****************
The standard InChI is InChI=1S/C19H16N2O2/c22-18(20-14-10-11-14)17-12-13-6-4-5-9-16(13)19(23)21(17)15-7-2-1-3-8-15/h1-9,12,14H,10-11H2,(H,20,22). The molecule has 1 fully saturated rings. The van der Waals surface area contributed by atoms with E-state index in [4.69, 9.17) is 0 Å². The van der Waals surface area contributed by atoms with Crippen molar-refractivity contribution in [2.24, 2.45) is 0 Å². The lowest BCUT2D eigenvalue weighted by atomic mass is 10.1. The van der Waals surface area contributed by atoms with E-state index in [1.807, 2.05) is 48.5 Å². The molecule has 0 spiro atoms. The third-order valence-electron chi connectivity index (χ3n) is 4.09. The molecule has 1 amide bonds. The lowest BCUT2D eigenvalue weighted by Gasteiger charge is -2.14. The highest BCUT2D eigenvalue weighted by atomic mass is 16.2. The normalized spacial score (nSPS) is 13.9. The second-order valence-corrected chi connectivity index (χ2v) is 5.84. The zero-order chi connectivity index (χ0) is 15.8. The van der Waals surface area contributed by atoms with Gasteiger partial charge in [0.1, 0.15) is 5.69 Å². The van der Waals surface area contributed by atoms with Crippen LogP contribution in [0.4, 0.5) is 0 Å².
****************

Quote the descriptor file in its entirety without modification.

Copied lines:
The standard InChI is InChI=1S/C19H16N2O2/c22-18(20-14-10-11-14)17-12-13-6-4-5-9-16(13)19(23)21(17)15-7-2-1-3-8-15/h1-9,12,14H,10-11H2,(H,20,22). The molecule has 1 fully saturated rings. The van der Waals surface area contributed by atoms with E-state index in [4.69, 9.17) is 0 Å². The van der Waals surface area contributed by atoms with Crippen molar-refractivity contribution in [2.24, 2.45) is 0 Å². The lowest BCUT2D eigenvalue weighted by atomic mass is 10.1. The van der Waals surface area contributed by atoms with E-state index in [1.807, 2.05) is 48.5 Å². The molecule has 0 spiro atoms. The third-order valence-electron chi connectivity index (χ3n) is 4.09. The molecule has 1 amide bonds. The lowest BCUT2D eigenvalue weighted by Gasteiger charge is -2.14. The highest BCUT2D eigenvalue weighted by atomic mass is 16.2. The normalized spacial score (nSPS) is 13.9. The second-order valence-corrected chi connectivity index (χ2v) is 5.84. The zero-order chi connectivity index (χ0) is 15.8. The van der Waals surface area contributed by atoms with Gasteiger partial charge in [0.1, 0.15) is 5.69 Å². The van der Waals surface area contributed by atoms with Crippen LogP contribution in [0.4, 0.5) is 0 Å².